An investigation of dealings between Russia's Gazprom and the Itera Group has raised new questions about profits from the country's state-owned resources. President Vladimir Putin has pledged to reform Russia's energy sector, but he has yet to shed light on its biggest monopoly.
Boston, 15 August 2000 (RFE/RL) -- After months of speculation, there are signs that Russian President Vladimir Putin may be ready to crack down on the mysterious dealings of the state-owned gas monopoly Gazprom.
The Financial Times reported last Friday that Russia's state accounting chamber has been investigating a huge transaction by Gazprom's marketing partner Itera in the arctic region of Yamalo-Nenetsk.
According to a report by the state auditing agency, the regional administration sold 66 billion cubic meters of gas to Itera, apparently without charging a profit, after Gazprom paid the gas to the region's budget as a tax.
Itera then reportedly sold the gas through affiliates at rates that were in some cases more than 40 times the purchase price. An Itera official said the report did not reflect the charges that were paid to Gazprom for use of its pipelines, but the official did not say what the company's profit was.
The auditing investigation by Yuri Boldyrev, one of the founders of the Yabloko party, has been trying to answer a central question about Gazprom. Why does it channel so much of its business through Itera, a company with corporate offices in the United States.
Itera, whose offices are in the southern U.S. city of Jacksonville, Florida, has long been a focus of unanswered inquiries. The Financial Times called the company's ownership a "closely guarded secret." An Itera vice president has now promised to publish a list of shareholders in a matter of weeks.
But Itera, which was started in 1992, has already spawned 120 subsidiaries and affiliates. Previous plans have called for some to become independent. It is unclear whether the disclosures will include all the Itera entities. The Financial Times cited widespread suspicions that Itera is secretly owned by "Gazprom's management or their relatives."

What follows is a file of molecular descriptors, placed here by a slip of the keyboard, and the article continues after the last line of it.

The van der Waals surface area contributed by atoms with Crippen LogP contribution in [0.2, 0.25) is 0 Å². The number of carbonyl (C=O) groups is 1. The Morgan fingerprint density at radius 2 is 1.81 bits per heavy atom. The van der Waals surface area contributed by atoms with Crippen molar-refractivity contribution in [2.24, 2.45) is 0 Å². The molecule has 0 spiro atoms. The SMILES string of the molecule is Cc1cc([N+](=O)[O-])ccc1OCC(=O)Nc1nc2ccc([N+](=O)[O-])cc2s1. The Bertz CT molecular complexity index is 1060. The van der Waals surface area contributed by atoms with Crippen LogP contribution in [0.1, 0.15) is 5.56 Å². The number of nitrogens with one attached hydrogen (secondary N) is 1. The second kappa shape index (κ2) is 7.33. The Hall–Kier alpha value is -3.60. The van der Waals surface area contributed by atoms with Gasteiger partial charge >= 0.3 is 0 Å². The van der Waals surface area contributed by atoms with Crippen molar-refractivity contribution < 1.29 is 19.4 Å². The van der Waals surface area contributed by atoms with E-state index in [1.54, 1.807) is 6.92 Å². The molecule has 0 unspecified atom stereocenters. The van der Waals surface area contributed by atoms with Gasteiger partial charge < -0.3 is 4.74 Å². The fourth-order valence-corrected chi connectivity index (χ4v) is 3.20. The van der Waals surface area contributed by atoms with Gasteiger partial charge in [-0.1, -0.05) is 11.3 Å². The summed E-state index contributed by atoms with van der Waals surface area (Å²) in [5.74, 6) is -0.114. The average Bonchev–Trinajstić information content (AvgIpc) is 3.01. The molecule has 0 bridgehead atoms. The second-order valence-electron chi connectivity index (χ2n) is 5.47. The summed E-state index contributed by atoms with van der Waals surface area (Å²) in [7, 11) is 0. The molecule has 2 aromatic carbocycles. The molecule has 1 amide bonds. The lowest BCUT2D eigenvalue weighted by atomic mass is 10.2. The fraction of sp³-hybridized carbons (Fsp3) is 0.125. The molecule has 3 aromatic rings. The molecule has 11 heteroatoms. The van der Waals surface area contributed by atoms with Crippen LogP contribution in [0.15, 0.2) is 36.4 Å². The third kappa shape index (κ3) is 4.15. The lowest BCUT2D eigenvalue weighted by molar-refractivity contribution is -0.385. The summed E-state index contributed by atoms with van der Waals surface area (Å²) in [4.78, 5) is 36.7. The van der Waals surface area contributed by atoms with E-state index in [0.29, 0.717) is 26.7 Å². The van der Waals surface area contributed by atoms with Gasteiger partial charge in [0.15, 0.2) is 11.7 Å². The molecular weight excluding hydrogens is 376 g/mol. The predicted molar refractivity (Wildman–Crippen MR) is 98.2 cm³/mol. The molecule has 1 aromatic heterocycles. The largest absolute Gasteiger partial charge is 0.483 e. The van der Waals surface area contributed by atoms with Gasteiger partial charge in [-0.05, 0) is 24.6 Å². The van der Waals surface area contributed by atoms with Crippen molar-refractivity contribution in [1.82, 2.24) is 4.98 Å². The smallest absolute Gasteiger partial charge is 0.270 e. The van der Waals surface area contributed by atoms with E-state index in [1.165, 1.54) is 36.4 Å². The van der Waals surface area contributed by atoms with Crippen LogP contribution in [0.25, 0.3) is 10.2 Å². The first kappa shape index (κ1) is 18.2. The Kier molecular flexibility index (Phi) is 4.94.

The complexities of the gas deal with Yamalo-Nenetsk appear to have much in common with the transfer pricing schemes that have been used by many Russian enterprises as a legal way to avoid taxes. Under the schemes, enterprises that face high taxes can sell their goods at low prices to related companies or distributors that enjoy tax exemptions or lower rates.
While it is unclear whether the transfer of gas through a regional government fits the same pattern, the arrangement could have huge consequences for Russia and benefits for Gazprom, its biggest taxpayer. The amount of gas handled by Itera under the 1997 deal with Yamalo-Nenetsk equals one-tenth of Russia's production and five times the amount used annually by Turkey.
According to Itera, the company is supplying gas to 11 former Soviet republics. But there have been few details about its profits from doing business with Gazprom, or the costs and benefits to the Russian treasury.
Because the government owns 38 percent of Gazprom, it could be expected to benefit even if the company found a way to save on its tax payments. But if Gazprom has been shifting assets to reduce both its taxes and profits, the state may be the big loser, unless it can collect from Itera instead.
More investigations of Gazprom may be needed to convince Putin's critics that his campaign against corruption is more than a pressure tactic against political enemies. Last March, former Prime Minister Sergei Stepashin, the head of the State Duma's Corruption Commission, pledged to Western audiences that Putin would examine energy monopolies and introduce competition. So far, his moves regarding Gazprom have smacked more of manipulation than reform.
In June, Putin succeeded in ousting former Prime Minister Viktor Chernomyrdin as Gazprom's chairman. Former Deputy Prime Minister Boris Fyodorov, who has vowed to investigate Itera, was also named to the board. But so far, few details of the ties to Itera have emerged.
In his recent confrontation with oligarch Vladimir Gusinski, Putin pressured Gazprom to recall its loan to the Media-Most group. The government has forced Gazprom to raise its tariffs and increase collections in what may be the early stages of energy-sector reform. But in relations with other former Soviet republics, Putin appears to view Gazprom as little more than the instrument of Russian power and influence that it as always been.
Despite the speed of many Putin initiatives, he has so far been slow to take on the hidden interests of Gazprom, one of the government's biggest reform problems and the one over which it should have the most control. Yuri Boldyrev's audit may have started the process, but only Putin may have the power to follow it up.